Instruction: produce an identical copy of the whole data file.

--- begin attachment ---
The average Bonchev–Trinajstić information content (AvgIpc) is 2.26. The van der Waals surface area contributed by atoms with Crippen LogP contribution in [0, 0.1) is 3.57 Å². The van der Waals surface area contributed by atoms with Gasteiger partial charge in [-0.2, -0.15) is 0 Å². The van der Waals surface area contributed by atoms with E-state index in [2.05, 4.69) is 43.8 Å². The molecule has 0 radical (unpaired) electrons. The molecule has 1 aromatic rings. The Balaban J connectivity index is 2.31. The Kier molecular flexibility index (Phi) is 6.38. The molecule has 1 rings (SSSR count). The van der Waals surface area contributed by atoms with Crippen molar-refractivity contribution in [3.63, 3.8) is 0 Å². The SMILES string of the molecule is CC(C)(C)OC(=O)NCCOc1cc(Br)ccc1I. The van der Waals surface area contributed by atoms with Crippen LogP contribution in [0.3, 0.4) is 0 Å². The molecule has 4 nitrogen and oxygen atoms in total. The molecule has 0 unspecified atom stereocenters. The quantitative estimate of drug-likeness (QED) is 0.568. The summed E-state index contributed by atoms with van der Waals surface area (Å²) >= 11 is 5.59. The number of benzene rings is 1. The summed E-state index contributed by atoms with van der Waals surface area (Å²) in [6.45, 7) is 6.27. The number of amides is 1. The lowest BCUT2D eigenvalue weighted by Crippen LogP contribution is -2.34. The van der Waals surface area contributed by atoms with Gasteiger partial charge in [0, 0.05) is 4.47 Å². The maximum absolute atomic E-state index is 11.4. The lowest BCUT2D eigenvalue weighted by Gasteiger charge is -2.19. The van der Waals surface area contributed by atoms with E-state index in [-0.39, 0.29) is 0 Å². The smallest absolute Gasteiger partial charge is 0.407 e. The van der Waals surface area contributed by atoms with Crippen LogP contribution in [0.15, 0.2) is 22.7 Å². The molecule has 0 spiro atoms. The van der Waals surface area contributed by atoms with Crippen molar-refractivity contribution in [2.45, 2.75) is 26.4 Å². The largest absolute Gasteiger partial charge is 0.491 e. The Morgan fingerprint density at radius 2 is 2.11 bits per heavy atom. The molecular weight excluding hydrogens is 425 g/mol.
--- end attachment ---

The average Bonchev–Trinajstić information content (AvgIpc) is 2.26. The van der Waals surface area contributed by atoms with Crippen LogP contribution in [0, 0.1) is 3.57 Å². The van der Waals surface area contributed by atoms with Gasteiger partial charge in [-0.2, -0.15) is 0 Å². The van der Waals surface area contributed by atoms with E-state index in [2.05, 4.69) is 43.8 Å². The molecule has 0 radical (unpaired) electrons. The molecule has 1 aromatic rings. The Balaban J connectivity index is 2.31. The Kier molecular flexibility index (Phi) is 6.38. The molecule has 1 rings (SSSR count). The van der Waals surface area contributed by atoms with Crippen molar-refractivity contribution in [3.63, 3.8) is 0 Å². The SMILES string of the molecule is CC(C)(C)OC(=O)NCCOc1cc(Br)ccc1I. The van der Waals surface area contributed by atoms with Crippen LogP contribution in [0.3, 0.4) is 0 Å². The molecule has 4 nitrogen and oxygen atoms in total. The molecule has 0 unspecified atom stereocenters. The quantitative estimate of drug-likeness (QED) is 0.568. The summed E-state index contributed by atoms with van der Waals surface area (Å²) >= 11 is 5.59. The number of benzene rings is 1. The summed E-state index contributed by atoms with van der Waals surface area (Å²) in [6.45, 7) is 6.27. The number of amides is 1. The lowest BCUT2D eigenvalue weighted by Crippen LogP contribution is -2.34. The van der Waals surface area contributed by atoms with Gasteiger partial charge in [0, 0.05) is 4.47 Å². The maximum absolute atomic E-state index is 11.4. The lowest BCUT2D eigenvalue weighted by Gasteiger charge is -2.19. The van der Waals surface area contributed by atoms with E-state index in [-0.39, 0.29) is 0 Å². The smallest absolute Gasteiger partial charge is 0.407 e. The van der Waals surface area contributed by atoms with Crippen LogP contribution in [0.15, 0.2) is 22.7 Å². The molecule has 0 spiro atoms. The van der Waals surface area contributed by atoms with Crippen molar-refractivity contribution in [2.45, 2.75) is 26.4 Å². The largest absolute Gasteiger partial charge is 0.491 e. The Morgan fingerprint density at radius 2 is 2.11 bits per heavy atom. The molecular weight excluding hydrogens is 425 g/mol.